Was surprised by yesterday's decision by the organisation, True Wales, not to seek designation as the 'lead campaign' for a No vote at the Assembly Powers referendum on March 3rd.. In one sense it makes no practical difference, because I would not have been at all surprised if a bid to be the lead campaign had been refused by the Electoral Commission. The only bid to be lead campaign has been made by Alwyn ap Huw, my blogging colleague who goes under the name of Miserable Old Fart - and he supports a No because not enough powers are being considered for transfer.
Now what to make of this. I cannot see why it should 'throw referendum plans into confusion' which has been a common public response, from some quarters at least. Personally, I think the outcome is what many people expected, if arrived at by an unexpected route - there will not be publicly funded campaigns on either side. Both sides will have to depend on self generated income, and not on taxpayer funded campaigns. Almost everyone I've spoken to about this issue today is rather in favour of this. I've only heard or read of one person who sees it as a "sad day for politics" - but that did produce this lead story for BBC Wales.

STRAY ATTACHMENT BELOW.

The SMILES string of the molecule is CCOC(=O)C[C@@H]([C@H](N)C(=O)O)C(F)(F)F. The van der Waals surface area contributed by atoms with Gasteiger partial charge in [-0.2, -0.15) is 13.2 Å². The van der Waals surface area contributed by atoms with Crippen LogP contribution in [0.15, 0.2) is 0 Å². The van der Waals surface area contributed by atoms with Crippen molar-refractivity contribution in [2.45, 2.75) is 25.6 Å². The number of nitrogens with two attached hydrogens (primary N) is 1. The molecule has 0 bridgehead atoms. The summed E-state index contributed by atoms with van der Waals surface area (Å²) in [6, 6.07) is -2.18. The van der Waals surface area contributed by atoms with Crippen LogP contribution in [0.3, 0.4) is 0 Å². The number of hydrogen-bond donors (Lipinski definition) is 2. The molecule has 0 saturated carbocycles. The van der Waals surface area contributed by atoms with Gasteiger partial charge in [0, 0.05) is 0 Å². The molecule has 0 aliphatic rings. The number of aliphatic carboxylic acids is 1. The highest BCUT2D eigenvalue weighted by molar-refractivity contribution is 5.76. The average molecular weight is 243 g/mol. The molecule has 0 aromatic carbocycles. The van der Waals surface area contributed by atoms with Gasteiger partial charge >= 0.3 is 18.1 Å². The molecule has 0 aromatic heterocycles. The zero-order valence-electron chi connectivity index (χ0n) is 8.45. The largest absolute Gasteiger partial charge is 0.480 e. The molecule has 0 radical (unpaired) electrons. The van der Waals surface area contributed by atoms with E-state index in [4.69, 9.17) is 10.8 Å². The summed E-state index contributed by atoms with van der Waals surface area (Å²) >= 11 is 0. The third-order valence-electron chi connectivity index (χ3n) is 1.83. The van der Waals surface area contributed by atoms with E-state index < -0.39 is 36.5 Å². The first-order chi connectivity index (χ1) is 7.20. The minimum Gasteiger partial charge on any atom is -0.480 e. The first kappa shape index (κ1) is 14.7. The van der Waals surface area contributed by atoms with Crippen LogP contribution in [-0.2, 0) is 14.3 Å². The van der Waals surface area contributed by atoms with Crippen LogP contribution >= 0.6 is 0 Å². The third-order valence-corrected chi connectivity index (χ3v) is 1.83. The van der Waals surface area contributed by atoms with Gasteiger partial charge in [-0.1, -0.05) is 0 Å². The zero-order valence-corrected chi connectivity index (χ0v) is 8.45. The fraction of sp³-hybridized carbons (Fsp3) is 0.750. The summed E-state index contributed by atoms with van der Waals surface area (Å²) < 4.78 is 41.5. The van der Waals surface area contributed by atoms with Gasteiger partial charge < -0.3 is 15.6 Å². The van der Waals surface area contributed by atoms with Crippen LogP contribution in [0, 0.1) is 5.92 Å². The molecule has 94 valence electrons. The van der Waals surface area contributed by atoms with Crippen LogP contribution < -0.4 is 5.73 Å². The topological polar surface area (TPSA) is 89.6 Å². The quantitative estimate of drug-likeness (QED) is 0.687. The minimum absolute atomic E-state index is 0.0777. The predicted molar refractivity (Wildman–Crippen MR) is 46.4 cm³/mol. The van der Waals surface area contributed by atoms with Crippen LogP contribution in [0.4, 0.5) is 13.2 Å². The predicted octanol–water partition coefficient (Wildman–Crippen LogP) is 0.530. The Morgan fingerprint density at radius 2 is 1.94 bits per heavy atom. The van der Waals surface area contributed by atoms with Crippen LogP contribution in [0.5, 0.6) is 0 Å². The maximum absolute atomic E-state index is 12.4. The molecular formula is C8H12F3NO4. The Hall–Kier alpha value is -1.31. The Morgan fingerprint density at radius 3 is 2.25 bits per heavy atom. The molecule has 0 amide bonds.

Personally I like the idea that both sides of the argument will be deprived of public funds to finance their campaigns. What we want is the genuine opinion of Welsh people, not some sort of X Factor competition based on TV adverts and glossy literature. And we can all feel a bit better in that a lot of public money will now be available to spend on public services.
Attended a 'party' lunch in Montgomeryshire today, where the speaker was Conservative Assembly Member, Andrew RT Davies, who was asked for his advice about which way to vote. He supports a Yes vote - and used the standard line about the Assembly needing 'the tools to do the job'. In typical Andrew style he said "You wouldn't send a man to dig a hole without a shovel." That's as good a way of putting it as I've heard.